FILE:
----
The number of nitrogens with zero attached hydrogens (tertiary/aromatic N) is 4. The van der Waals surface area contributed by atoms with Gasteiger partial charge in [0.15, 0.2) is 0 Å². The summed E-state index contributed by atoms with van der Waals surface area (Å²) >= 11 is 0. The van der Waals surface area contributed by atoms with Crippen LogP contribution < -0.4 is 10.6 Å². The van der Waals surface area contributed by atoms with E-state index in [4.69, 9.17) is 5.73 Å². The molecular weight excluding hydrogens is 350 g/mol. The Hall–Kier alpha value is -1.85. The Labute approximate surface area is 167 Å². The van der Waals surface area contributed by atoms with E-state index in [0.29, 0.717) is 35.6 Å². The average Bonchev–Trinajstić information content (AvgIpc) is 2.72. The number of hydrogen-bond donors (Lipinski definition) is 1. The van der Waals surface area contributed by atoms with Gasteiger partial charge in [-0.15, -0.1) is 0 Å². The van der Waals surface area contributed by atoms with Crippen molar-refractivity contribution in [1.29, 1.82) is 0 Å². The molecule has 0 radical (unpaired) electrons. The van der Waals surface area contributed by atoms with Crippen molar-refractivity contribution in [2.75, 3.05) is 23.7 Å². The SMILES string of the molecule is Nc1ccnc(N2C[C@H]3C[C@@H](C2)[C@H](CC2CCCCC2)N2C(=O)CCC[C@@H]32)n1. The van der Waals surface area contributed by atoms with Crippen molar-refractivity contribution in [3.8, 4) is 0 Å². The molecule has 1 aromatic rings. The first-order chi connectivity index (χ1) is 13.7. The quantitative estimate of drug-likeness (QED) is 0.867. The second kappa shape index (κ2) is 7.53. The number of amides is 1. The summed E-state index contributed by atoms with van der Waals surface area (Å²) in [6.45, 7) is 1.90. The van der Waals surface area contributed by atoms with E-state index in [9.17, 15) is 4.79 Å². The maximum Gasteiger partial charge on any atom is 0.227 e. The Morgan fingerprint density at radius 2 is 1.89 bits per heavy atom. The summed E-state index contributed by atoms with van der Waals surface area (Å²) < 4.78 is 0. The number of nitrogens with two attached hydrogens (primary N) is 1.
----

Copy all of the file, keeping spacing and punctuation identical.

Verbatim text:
The number of nitrogens with zero attached hydrogens (tertiary/aromatic N) is 4. The van der Waals surface area contributed by atoms with Gasteiger partial charge in [0.15, 0.2) is 0 Å². The summed E-state index contributed by atoms with van der Waals surface area (Å²) >= 11 is 0. The van der Waals surface area contributed by atoms with Crippen LogP contribution < -0.4 is 10.6 Å². The van der Waals surface area contributed by atoms with E-state index in [4.69, 9.17) is 5.73 Å². The molecular weight excluding hydrogens is 350 g/mol. The Hall–Kier alpha value is -1.85. The Labute approximate surface area is 167 Å². The van der Waals surface area contributed by atoms with E-state index in [0.29, 0.717) is 35.6 Å². The average Bonchev–Trinajstić information content (AvgIpc) is 2.72. The number of hydrogen-bond donors (Lipinski definition) is 1. The van der Waals surface area contributed by atoms with Gasteiger partial charge in [-0.15, -0.1) is 0 Å². The van der Waals surface area contributed by atoms with Crippen molar-refractivity contribution in [1.29, 1.82) is 0 Å². The molecule has 0 radical (unpaired) electrons. The van der Waals surface area contributed by atoms with Crippen molar-refractivity contribution in [2.75, 3.05) is 23.7 Å². The SMILES string of the molecule is Nc1ccnc(N2C[C@H]3C[C@@H](C2)[C@H](CC2CCCCC2)N2C(=O)CCC[C@@H]32)n1. The van der Waals surface area contributed by atoms with Crippen molar-refractivity contribution in [3.8, 4) is 0 Å². The molecule has 1 aromatic rings. The first-order chi connectivity index (χ1) is 13.7. The quantitative estimate of drug-likeness (QED) is 0.867. The second kappa shape index (κ2) is 7.53. The number of amides is 1. The summed E-state index contributed by atoms with van der Waals surface area (Å²) in [6.45, 7) is 1.90. The van der Waals surface area contributed by atoms with E-state index in [9.17, 15) is 4.79 Å². The maximum Gasteiger partial charge on any atom is 0.227 e. The Morgan fingerprint density at radius 2 is 1.89 bits per heavy atom. The summed E-state index contributed by atoms with van der Waals surface area (Å²) < 4.78 is 0. The number of nitrogens with two attached hydrogens (primary N) is 1.